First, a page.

Novell’s core business problems, from an outsider’s(mine) prospective anyway, are not entirely technical. It seems to me that they can’t get certain people to buy into why they should run Novell’s software over Microsoft’s software, or to put it another way, they’re not showing the value added over Microsoft’s offerings.

    To be fair to Novell, that’s largely not their fault. Microsoft leveraged their position as the dominant OS vendor to give their own product teams preferential access to the necessary APIs. As a result, Microsoft’s products always looked better since they were better integrated to the operating system. I have heard numerous stories over the years of Novell’s battles to get API information, which was either not forthcoming or only made available to them at a late date. With this in mind, it’s especially ironic that Novell is cooperating to such a large extent with the company that they should still consider as their biggest competitor, Microsoft.

    @Roy S.

    It’s not about revenue, it’s about control. Remember why Microsoft let people ’steal’ its software for many years. There is also the aspect of rewards from a strategic ally.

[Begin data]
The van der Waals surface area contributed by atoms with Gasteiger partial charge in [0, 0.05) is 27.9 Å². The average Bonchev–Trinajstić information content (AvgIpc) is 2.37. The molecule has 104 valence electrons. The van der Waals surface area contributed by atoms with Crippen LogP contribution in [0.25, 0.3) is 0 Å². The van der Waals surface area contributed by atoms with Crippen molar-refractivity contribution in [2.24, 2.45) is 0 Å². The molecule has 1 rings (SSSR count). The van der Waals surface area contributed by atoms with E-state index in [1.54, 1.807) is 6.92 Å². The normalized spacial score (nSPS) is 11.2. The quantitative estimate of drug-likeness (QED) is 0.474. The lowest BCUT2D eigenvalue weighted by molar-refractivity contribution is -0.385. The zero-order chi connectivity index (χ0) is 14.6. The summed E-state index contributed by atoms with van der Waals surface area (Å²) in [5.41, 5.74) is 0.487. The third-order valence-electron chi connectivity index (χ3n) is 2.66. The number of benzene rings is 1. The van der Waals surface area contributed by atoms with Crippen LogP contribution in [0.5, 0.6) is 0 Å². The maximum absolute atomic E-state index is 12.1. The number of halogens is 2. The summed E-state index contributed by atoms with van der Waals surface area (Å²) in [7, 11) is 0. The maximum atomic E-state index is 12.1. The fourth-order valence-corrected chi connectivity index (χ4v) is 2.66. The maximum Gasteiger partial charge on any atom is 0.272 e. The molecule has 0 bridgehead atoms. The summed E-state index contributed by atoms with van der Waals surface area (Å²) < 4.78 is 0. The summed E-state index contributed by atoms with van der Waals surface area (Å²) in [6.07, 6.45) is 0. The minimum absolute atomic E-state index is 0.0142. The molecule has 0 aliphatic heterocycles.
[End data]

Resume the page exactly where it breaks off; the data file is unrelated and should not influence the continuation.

I understand the first two sentences but I don’t see what you mean by the 3rd sentence. Could you elaborate on it?

  11. Roy Schestowitz said,

    February 11, 2009 at 4:02 pm

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    Microsoft fuels Novell to spread Microsoft APIs/formats/mindshare.

  12. Ian said,

    February 11, 2009 at 4:08 pm

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    Agreed to an extent. On the marketing front, Novell has refrained from disparaging Microsoft.

    Novell marketing? Never heard of it.

    These are not the areas I was referring to as far as competition abatement goes.

    I understand, but they are the main cogs to competing with Microsoft in the data center/server room, which is where Novell’s business is traditionally staked.

    It’s not about revenue, it’s about control. Remember why Microsoft let people ’steal’ its software for many years. There is also the aspect of rewards from a strategic ally.